Channelpedia

PubMed 25389312


Referenced in Channelpedia wiki pages of: none

Automatically associated channels: TRP , TRPA , TRPA1



Title: Human TRPA1 is intrinsically cold- and chemosensitive with and without its N-terminal ankyrin repeat domain.

Authors: Lavanya Moparthi, Sabeen Survery, Mohamed Kreir, Charlotte Simonsen, Per Kjellbom, Edward D Högestätt, Urban Johanson, Peter M Zygmunt

Journal, date & volume: Proc. Natl. Acad. Sci. U.S.A., 2014 Nov 25 , 111, 16901-6

PubMed link: http://www.ncbi.nlm.nih.gov/pubmed/25389312


Abstract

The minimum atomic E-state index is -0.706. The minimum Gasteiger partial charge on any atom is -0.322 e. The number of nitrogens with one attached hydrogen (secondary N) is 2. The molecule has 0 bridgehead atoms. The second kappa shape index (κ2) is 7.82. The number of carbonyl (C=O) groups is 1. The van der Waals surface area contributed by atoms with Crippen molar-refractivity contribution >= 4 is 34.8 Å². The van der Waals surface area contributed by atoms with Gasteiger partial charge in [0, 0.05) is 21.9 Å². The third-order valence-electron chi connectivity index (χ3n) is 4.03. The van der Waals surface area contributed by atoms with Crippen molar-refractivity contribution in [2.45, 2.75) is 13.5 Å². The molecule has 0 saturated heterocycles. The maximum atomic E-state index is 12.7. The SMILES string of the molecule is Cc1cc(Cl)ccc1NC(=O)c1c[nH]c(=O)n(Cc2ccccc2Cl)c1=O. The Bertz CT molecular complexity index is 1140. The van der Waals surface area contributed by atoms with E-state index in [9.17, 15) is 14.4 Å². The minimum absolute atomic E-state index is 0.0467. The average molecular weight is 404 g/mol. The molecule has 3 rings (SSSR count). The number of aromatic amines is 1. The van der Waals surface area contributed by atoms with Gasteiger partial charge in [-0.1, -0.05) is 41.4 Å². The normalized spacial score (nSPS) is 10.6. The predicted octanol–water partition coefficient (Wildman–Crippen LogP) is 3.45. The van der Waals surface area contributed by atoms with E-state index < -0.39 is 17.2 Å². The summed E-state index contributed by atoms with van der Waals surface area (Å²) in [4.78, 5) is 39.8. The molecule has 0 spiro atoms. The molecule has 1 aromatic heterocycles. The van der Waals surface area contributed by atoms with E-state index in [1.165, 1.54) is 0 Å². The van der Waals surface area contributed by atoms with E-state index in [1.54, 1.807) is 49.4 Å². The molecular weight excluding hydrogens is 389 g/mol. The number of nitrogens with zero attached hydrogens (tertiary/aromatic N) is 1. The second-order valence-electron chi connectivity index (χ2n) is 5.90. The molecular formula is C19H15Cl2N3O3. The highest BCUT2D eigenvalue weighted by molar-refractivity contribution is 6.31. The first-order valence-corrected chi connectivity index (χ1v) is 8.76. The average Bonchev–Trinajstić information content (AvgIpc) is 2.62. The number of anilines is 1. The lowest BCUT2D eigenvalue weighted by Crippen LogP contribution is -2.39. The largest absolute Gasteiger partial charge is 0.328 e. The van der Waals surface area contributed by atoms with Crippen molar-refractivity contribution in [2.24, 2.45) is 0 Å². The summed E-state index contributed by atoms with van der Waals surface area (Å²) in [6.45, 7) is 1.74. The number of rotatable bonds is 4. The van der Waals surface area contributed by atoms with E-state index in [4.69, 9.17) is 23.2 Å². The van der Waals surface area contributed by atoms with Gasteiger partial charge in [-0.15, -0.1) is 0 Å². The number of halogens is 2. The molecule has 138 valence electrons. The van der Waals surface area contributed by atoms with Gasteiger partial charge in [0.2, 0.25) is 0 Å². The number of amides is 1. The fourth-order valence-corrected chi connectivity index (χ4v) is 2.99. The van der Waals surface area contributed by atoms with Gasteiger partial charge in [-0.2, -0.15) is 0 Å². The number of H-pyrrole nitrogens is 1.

We have purified and reconstituted human transient receptor potential (TRP) subtype A1 (hTRPA1) into lipid bilayers and recorded single-channel currents to understand its inherent thermo- and chemosensory properties as well as the role of the ankyrin repeat domain (ARD) of the N terminus in channel behavior. We report that hTRPA1 with and without its N-terminal ARD (Δ1-688 hTRPA1) is intrinsically cold-sensitive, and thus, cold-sensing properties of hTRPA1 reside outside the N-terminal ARD. We show activation of hTRPA1 by the thiol oxidant 2-((biotinoyl)amino)ethyl methanethiosulfonate (MTSEA-biotin) and that electrophilic compounds activate hTRPA1 in the presence and absence of the N-terminal ARD. The nonelectrophilic compounds menthol and the cannabinoid Δ(9)-tetrahydrocannabiorcol (C16) directly activate hTRPA1 at different sites independent of the N-terminal ARD. The TRPA1 antagonist HC030031 inhibited cold and chemical activation of hTRPA1 and Δ1-688 hTRPA1, supporting a direct interaction with hTRPA1 outside the N-terminal ARD. These findings show that hTRPA1 is an intrinsically cold- and chemosensitive ion channel. Thus, second messengers, including Ca(2+), or accessory proteins are not needed for hTRPA1 responses to cold or chemical activators. We suggest that conformational changes outside the N-terminal ARD by cold, electrophiles, and nonelectrophiles are important in hTRPA1 channel gating and that targeting chemical interaction sites outside the N-terminal ARD provides possibilities to fine tune TRPA1-based drug therapies (e.g., for treatment of pain associated with cold hypersensitivity and cardiovascular disease).